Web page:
This year Okinawa Win's the Spring Tournament! Here is the story from the Mainichi Daily News


Baseball: Konan scores 5 in 12th to capture its 1st Koshien title





NISHINOMIYA (Kyodo) -- Okinawa's Konan scored five runs in the top of the 12th inning to beat Nichidai Daisan of Tokyo 10-5 in the final of the national high school invitational tournament on Saturday.

Yosuke Shimabukuro threw a complete game and doubled in two runs in the key inning to lead Konan to its first title in the spring invitational meet or the summer national championship at Koshien Stadium.

Konan broke a 5-5 tie in the 12th when Toshitake Yokoo's errant throw home on a grounder by Shun Agena plated runners from second and third.

Shimabukuro followed with the double and Tairiku Kuniyoshi capped the big inning with an RBI grounder.

Shimabukuro struck out 11 and gave up eight hits and five runs, two unearned, in a 198-pitch outing and contributed with four RBIs.

Kazuki Otsuka hit a solo homer to pull Nichidai Daisan within 5-4 before Takahiro Suzuki scored the tying run from third on a squeeze bunt by Ryoji Kobayashi in the sixth.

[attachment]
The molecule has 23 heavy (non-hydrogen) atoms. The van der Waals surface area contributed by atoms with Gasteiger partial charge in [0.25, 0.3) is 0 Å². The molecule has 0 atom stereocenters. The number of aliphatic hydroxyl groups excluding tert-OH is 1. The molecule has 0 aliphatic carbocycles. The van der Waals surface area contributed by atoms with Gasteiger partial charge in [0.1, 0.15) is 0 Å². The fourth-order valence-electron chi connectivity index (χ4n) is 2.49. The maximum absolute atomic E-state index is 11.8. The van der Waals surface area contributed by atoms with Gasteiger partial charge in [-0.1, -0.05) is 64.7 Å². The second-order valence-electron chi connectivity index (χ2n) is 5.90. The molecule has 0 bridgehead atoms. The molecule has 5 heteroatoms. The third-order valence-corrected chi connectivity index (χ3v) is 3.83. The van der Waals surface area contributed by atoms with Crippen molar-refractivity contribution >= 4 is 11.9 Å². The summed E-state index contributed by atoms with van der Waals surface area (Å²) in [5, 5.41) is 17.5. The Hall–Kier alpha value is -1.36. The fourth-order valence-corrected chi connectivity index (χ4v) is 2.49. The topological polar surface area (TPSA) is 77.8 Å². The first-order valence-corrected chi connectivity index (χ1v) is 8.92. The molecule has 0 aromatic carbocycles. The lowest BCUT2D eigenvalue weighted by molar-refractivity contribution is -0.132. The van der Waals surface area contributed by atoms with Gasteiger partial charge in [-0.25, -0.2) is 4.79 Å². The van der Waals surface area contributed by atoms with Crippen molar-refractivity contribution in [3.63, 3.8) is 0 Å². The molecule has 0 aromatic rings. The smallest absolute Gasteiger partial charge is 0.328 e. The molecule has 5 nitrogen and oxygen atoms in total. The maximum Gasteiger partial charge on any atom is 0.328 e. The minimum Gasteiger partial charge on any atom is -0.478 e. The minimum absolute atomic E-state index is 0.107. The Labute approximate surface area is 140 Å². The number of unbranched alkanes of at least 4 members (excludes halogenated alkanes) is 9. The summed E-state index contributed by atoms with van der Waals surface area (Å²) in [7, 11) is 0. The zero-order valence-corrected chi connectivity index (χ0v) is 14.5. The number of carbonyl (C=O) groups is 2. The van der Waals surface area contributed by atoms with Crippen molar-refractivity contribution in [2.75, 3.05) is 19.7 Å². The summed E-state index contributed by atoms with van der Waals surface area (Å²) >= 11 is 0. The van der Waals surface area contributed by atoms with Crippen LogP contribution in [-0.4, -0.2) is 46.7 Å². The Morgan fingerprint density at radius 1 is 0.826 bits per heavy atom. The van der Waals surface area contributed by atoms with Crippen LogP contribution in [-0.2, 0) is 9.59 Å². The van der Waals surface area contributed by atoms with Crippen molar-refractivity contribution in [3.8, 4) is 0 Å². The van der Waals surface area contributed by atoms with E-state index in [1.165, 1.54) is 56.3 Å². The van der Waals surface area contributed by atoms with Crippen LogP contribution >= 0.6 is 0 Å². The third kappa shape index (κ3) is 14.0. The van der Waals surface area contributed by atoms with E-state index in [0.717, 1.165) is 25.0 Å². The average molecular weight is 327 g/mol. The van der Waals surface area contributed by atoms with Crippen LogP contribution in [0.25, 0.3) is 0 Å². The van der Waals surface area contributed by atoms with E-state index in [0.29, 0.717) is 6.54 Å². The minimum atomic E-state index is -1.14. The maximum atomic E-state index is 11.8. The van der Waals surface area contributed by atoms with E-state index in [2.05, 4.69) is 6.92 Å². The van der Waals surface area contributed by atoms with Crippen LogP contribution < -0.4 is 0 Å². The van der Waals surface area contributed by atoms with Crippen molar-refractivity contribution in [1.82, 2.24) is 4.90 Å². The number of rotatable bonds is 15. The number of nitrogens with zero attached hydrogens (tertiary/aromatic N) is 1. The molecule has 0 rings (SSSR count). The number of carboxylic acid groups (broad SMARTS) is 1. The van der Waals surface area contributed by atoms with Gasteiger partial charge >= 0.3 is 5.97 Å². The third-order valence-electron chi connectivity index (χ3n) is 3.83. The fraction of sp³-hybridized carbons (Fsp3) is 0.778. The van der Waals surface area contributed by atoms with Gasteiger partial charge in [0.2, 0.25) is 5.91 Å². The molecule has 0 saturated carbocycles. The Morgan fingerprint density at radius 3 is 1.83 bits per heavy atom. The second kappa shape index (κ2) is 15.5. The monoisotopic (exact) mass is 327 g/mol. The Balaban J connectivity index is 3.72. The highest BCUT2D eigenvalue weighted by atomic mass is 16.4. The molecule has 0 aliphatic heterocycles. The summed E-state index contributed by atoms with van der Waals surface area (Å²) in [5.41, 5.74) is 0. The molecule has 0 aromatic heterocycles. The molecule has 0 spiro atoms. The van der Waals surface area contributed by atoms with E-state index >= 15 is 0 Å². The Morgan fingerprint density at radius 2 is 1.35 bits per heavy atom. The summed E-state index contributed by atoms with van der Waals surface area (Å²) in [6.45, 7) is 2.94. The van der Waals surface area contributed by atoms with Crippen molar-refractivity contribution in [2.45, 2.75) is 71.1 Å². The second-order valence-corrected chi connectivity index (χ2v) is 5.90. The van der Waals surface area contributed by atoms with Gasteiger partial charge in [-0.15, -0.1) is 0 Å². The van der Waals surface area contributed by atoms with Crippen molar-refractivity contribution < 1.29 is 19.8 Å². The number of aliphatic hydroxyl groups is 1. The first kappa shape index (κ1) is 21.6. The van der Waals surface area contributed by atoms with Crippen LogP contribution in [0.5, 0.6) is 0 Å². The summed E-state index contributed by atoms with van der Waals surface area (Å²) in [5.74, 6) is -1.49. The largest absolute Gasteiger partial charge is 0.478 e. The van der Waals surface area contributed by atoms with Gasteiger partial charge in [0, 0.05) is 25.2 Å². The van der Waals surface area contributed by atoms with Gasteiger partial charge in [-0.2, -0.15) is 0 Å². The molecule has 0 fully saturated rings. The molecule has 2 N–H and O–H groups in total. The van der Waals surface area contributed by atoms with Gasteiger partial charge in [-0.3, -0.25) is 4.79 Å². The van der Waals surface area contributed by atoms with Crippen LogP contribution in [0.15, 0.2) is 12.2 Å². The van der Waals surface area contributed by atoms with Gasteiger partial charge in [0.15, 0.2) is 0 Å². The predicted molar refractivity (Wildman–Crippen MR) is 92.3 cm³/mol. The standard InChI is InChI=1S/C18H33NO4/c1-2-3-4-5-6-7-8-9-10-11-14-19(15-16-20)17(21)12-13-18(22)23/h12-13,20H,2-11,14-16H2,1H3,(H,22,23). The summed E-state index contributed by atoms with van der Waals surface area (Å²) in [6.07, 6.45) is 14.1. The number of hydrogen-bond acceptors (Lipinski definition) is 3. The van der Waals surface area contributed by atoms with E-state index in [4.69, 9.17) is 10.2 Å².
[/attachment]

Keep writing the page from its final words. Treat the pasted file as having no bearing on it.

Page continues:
Konan's Moritsugu Ganeko and Nichidai Daisan's Sachiya Yamasaki had a hit apiece to both tie the meet record of 13 hits.

(Mainichi Japan) April 3, 2010


 
Maybe the date of April 3rd was lucky for the Okinawan Team as in the number play of Shi-sa associated with the date. Congradulations! Okinawa Konan! You have made Okinawa Proud!

Saturday, April 3, 2010

Consider the Oceans of Okinawa Over Base Relocation

There has been great controversy over the closing of Marine Corps Air Station Futenma a United States Marine Corps base located in Ginowan City, on the island of Okinawa. It is home to approximately 4,000 Marines of the 1st Marine Aircraft Wing and has been a U.S. military airbase since the island was occupied following the Battle of Okinawa in 1945. Marine Corps pilots and aircrew are assigned to the base for training and providing air support to other land-based Marines in Okinawa. Originally the land it occupies belonged to Okinawans before the US invaded to route out the Japanese from the island. After the war the military took the lands they needed as the spoils of war to build the bases they could use to strike the Japanese mainland. The US Military saw great potential in building bases on the island after the war because it provided a central point to conduct operations from in the pacific. Many islanders are paid money for the land that belonged to their families prior to the bases being built on it. This creates conflicts of politics on the island because there are those who don't mind getting a check from the government. But the time has come to say enough is enough.